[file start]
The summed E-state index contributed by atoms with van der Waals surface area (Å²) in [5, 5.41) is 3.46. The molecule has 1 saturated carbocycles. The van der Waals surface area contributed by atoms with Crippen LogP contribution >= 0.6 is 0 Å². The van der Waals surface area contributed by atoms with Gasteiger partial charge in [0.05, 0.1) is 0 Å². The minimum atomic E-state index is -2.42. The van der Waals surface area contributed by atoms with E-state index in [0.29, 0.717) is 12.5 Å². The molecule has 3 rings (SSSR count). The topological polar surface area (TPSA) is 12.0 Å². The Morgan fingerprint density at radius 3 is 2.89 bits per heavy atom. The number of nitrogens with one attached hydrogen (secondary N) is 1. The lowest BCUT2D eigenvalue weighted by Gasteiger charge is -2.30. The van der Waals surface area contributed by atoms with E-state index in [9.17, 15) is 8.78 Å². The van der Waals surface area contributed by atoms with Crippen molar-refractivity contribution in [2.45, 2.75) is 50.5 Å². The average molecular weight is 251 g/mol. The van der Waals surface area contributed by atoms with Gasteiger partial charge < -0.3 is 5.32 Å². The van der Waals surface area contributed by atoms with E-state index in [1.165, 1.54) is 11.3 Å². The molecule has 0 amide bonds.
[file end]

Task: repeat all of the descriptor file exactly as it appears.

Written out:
The summed E-state index contributed by atoms with van der Waals surface area (Å²) in [5, 5.41) is 3.46. The molecule has 1 saturated carbocycles. The van der Waals surface area contributed by atoms with Crippen LogP contribution >= 0.6 is 0 Å². The van der Waals surface area contributed by atoms with Gasteiger partial charge in [0.05, 0.1) is 0 Å². The minimum atomic E-state index is -2.42. The van der Waals surface area contributed by atoms with E-state index in [0.29, 0.717) is 12.5 Å². The molecule has 3 rings (SSSR count). The topological polar surface area (TPSA) is 12.0 Å². The Morgan fingerprint density at radius 3 is 2.89 bits per heavy atom. The number of nitrogens with one attached hydrogen (secondary N) is 1. The lowest BCUT2D eigenvalue weighted by Gasteiger charge is -2.30. The van der Waals surface area contributed by atoms with E-state index in [9.17, 15) is 8.78 Å². The van der Waals surface area contributed by atoms with Crippen molar-refractivity contribution in [2.45, 2.75) is 50.5 Å². The average molecular weight is 251 g/mol. The van der Waals surface area contributed by atoms with Gasteiger partial charge < -0.3 is 5.32 Å². The van der Waals surface area contributed by atoms with E-state index in [1.165, 1.54) is 11.3 Å². The molecule has 0 amide bonds.